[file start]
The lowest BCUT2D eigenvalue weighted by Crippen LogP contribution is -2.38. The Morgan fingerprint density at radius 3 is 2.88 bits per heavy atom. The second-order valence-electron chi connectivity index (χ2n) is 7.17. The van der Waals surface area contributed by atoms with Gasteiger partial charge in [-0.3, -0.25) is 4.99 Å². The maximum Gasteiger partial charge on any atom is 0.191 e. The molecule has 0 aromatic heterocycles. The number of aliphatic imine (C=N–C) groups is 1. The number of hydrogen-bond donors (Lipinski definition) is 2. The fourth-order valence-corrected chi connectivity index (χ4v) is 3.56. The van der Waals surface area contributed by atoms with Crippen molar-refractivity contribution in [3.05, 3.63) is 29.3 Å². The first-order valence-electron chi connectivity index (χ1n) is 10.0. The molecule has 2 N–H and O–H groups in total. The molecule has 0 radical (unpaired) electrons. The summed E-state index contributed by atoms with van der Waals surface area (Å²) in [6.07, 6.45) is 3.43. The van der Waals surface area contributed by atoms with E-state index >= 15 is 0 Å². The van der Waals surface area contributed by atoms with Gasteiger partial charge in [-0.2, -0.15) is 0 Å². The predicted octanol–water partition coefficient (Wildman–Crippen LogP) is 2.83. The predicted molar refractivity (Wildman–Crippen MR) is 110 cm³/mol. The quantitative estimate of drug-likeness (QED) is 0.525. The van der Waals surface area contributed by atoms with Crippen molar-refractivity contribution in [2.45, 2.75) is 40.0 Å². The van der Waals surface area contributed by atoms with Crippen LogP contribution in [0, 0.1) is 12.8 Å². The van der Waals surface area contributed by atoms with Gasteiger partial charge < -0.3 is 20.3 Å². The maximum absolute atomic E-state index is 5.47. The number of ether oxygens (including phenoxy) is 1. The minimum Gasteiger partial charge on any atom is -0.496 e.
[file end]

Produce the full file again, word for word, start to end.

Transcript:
The lowest BCUT2D eigenvalue weighted by Crippen LogP contribution is -2.38. The Morgan fingerprint density at radius 3 is 2.88 bits per heavy atom. The second-order valence-electron chi connectivity index (χ2n) is 7.17. The van der Waals surface area contributed by atoms with Gasteiger partial charge in [-0.3, -0.25) is 4.99 Å². The maximum Gasteiger partial charge on any atom is 0.191 e. The molecule has 0 aromatic heterocycles. The number of aliphatic imine (C=N–C) groups is 1. The number of hydrogen-bond donors (Lipinski definition) is 2. The fourth-order valence-corrected chi connectivity index (χ4v) is 3.56. The van der Waals surface area contributed by atoms with Crippen molar-refractivity contribution in [3.05, 3.63) is 29.3 Å². The first-order valence-electron chi connectivity index (χ1n) is 10.0. The molecule has 2 N–H and O–H groups in total. The molecule has 0 radical (unpaired) electrons. The summed E-state index contributed by atoms with van der Waals surface area (Å²) in [6.07, 6.45) is 3.43. The van der Waals surface area contributed by atoms with E-state index >= 15 is 0 Å². The van der Waals surface area contributed by atoms with Gasteiger partial charge in [-0.2, -0.15) is 0 Å². The predicted octanol–water partition coefficient (Wildman–Crippen LogP) is 2.83. The predicted molar refractivity (Wildman–Crippen MR) is 110 cm³/mol. The quantitative estimate of drug-likeness (QED) is 0.525. The van der Waals surface area contributed by atoms with Crippen molar-refractivity contribution in [2.45, 2.75) is 40.0 Å². The van der Waals surface area contributed by atoms with Crippen LogP contribution in [0, 0.1) is 12.8 Å². The van der Waals surface area contributed by atoms with Gasteiger partial charge < -0.3 is 20.3 Å². The maximum absolute atomic E-state index is 5.47. The number of ether oxygens (including phenoxy) is 1. The minimum Gasteiger partial charge on any atom is -0.496 e.